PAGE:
But it appears that the likes of Kristol and McCain have lost out to economic conservatives, who insist that nothing–not even the defense budget–is more important than shrinking the budget without raising taxes. The Republican party still is a long way from civil war. But that stool is looking awfully wobbly right now.

50 comments
Rotosnitter
Rotosnitter

The R's have 3 legs. A right leg, a right leg, and a right leg. Hence the stool topples.

Matt43
Matt43

RE: "George W. Bush labored to keep social conservatives on his side with issues like a gay marriage ban"

Wrong president.  DOMA was signed by President Clinton in 1996...

tomsquawk
tomsquawk

Would really like to see discussion centered on the issues instead of party lines. Dems/Reps/They/Them; time to stop reading when you see that.

JoeCogan
JoeCogan

Defense conservatives may be howling loudest over the sequester, but it's the social conservatives who are going to wind up either leaving the Party or being forced out if the GOP is to remain viable on a national level.

PerryWhite1
PerryWhite1

I always heard the cure for wobbly stool was more fiber.

barbi1706
barbi1706

The sequester will only take us back to the amount of money that the country was spending back to 2011 - big deal. Working in the school system, i can say that more people had more jobs in 2011 then they do now. Now, our class rooms are even bigger with less help due to more staff cut backs. We provide more "freebies" to illegal immigrants and their families (which increases the amount of illegal immigrants in our school district now), while we have more cut backs to school staff. Our school district is literally crumbling under this amount weight. I am more than happy to go back to our 2011 budget.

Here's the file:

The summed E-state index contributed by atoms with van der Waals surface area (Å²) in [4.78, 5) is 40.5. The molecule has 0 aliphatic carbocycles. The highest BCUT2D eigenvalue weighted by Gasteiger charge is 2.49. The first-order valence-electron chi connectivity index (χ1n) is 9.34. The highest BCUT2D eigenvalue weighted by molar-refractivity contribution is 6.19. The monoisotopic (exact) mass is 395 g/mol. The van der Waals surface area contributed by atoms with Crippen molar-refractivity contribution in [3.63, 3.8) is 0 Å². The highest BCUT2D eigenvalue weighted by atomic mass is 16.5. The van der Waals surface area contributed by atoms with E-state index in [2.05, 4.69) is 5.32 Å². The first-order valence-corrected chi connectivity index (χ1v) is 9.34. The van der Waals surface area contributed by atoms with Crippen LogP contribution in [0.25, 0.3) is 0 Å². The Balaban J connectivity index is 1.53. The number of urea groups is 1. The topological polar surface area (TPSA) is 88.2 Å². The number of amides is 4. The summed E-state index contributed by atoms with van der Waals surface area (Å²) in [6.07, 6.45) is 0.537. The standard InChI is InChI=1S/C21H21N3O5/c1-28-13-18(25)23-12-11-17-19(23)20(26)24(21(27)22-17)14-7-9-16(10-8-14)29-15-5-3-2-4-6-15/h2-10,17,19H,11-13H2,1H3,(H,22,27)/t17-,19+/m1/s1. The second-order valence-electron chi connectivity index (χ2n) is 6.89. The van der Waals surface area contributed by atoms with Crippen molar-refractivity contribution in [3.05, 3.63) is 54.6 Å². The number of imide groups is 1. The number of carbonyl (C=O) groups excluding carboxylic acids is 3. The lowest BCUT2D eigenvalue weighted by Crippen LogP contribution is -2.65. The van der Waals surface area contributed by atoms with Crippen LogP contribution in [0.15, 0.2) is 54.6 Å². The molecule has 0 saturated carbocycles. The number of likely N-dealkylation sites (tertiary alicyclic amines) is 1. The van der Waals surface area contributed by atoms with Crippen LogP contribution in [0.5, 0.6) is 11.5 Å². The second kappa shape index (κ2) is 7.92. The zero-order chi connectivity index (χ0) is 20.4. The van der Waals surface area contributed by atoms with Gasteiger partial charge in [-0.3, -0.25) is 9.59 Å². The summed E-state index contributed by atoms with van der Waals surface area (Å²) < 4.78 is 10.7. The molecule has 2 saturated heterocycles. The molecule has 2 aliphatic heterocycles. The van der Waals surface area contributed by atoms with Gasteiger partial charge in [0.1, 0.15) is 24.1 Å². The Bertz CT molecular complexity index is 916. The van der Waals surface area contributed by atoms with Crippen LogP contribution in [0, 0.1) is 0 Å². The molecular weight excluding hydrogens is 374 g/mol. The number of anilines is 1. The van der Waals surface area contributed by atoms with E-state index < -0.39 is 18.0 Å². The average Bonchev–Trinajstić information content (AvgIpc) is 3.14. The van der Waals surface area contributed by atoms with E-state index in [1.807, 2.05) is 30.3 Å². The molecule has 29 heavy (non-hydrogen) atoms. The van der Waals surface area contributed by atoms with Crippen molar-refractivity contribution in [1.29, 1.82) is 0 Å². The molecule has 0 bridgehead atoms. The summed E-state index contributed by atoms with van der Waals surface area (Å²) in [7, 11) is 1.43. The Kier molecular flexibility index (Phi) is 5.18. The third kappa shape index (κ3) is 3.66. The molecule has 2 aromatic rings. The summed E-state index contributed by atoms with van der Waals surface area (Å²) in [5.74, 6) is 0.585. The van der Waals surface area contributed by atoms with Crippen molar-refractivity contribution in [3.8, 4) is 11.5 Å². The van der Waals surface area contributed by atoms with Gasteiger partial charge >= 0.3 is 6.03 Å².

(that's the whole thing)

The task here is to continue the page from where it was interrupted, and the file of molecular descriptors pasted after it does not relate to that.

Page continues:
tomsquawk
tomsquawk

i'm not sure what percentage the across the board cuts are, but i'm sure everyone can suck it up a little

barbi1706
barbi1706

The sequester will only take us back to our 2011 budget - big deal. Let's not over react. Actually the budget for the achool district that i work in was better in 2011. Now, we give tons of "freebies" to illegal immigrants while more American teacher's are required to have larger clqssrooms (by 30%) and loose their classroom aides. More jobs are being lost in other areas of the school district, too. Many are out on sick leave due to being stressed by an overload of student's as the government continues to cut more jobs. Some employees are so atressed that they are actually leaving the school district (not an easy job to get) all togwther. AND WHILE THIS GETS WORSE EVERY SINGLE YEAR, we are providing more and more services to illegal immigrants and their families.